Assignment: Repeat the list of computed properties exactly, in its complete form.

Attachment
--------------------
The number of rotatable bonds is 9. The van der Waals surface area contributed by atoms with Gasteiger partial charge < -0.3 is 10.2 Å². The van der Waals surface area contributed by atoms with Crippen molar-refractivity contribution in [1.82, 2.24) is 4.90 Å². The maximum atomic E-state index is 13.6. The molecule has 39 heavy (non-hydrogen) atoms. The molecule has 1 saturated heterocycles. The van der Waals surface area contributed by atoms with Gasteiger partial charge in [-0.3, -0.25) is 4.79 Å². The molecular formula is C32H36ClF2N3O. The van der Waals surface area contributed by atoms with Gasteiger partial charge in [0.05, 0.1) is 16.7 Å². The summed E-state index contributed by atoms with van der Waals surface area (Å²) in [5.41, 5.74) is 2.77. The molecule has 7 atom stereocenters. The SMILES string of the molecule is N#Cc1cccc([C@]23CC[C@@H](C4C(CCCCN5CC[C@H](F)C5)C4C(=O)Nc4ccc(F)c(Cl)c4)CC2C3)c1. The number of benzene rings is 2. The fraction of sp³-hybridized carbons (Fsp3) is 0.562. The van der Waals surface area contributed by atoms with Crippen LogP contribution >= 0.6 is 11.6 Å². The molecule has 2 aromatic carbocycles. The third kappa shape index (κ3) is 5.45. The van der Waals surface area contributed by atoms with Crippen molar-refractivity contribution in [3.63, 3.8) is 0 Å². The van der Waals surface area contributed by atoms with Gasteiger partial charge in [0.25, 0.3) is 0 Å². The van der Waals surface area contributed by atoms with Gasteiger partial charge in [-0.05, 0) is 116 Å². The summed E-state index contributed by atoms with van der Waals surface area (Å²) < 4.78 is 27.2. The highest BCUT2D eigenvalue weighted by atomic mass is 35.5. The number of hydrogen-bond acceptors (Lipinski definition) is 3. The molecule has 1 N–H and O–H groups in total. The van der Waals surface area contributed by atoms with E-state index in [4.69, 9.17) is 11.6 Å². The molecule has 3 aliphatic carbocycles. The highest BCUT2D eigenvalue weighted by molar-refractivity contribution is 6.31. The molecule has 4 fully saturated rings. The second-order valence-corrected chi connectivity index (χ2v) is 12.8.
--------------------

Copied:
The number of rotatable bonds is 9. The van der Waals surface area contributed by atoms with Gasteiger partial charge < -0.3 is 10.2 Å². The van der Waals surface area contributed by atoms with Crippen molar-refractivity contribution in [1.82, 2.24) is 4.90 Å². The maximum atomic E-state index is 13.6. The molecule has 39 heavy (non-hydrogen) atoms. The molecule has 1 saturated heterocycles. The van der Waals surface area contributed by atoms with Gasteiger partial charge in [-0.3, -0.25) is 4.79 Å². The molecular formula is C32H36ClF2N3O. The van der Waals surface area contributed by atoms with Gasteiger partial charge in [0.05, 0.1) is 16.7 Å². The summed E-state index contributed by atoms with van der Waals surface area (Å²) in [5.41, 5.74) is 2.77. The molecule has 7 atom stereocenters. The SMILES string of the molecule is N#Cc1cccc([C@]23CC[C@@H](C4C(CCCCN5CC[C@H](F)C5)C4C(=O)Nc4ccc(F)c(Cl)c4)CC2C3)c1. The number of benzene rings is 2. The fraction of sp³-hybridized carbons (Fsp3) is 0.562. The van der Waals surface area contributed by atoms with Crippen LogP contribution >= 0.6 is 11.6 Å². The molecule has 2 aromatic carbocycles. The third kappa shape index (κ3) is 5.45. The van der Waals surface area contributed by atoms with Crippen molar-refractivity contribution in [3.63, 3.8) is 0 Å². The van der Waals surface area contributed by atoms with Gasteiger partial charge in [0.25, 0.3) is 0 Å². The van der Waals surface area contributed by atoms with Gasteiger partial charge in [-0.05, 0) is 116 Å². The summed E-state index contributed by atoms with van der Waals surface area (Å²) < 4.78 is 27.2. The highest BCUT2D eigenvalue weighted by atomic mass is 35.5. The number of hydrogen-bond acceptors (Lipinski definition) is 3. The molecule has 1 N–H and O–H groups in total. The van der Waals surface area contributed by atoms with E-state index in [4.69, 9.17) is 11.6 Å². The molecule has 3 aliphatic carbocycles. The highest BCUT2D eigenvalue weighted by molar-refractivity contribution is 6.31. The molecule has 4 fully saturated rings. The second-order valence-corrected chi connectivity index (χ2v) is 12.8.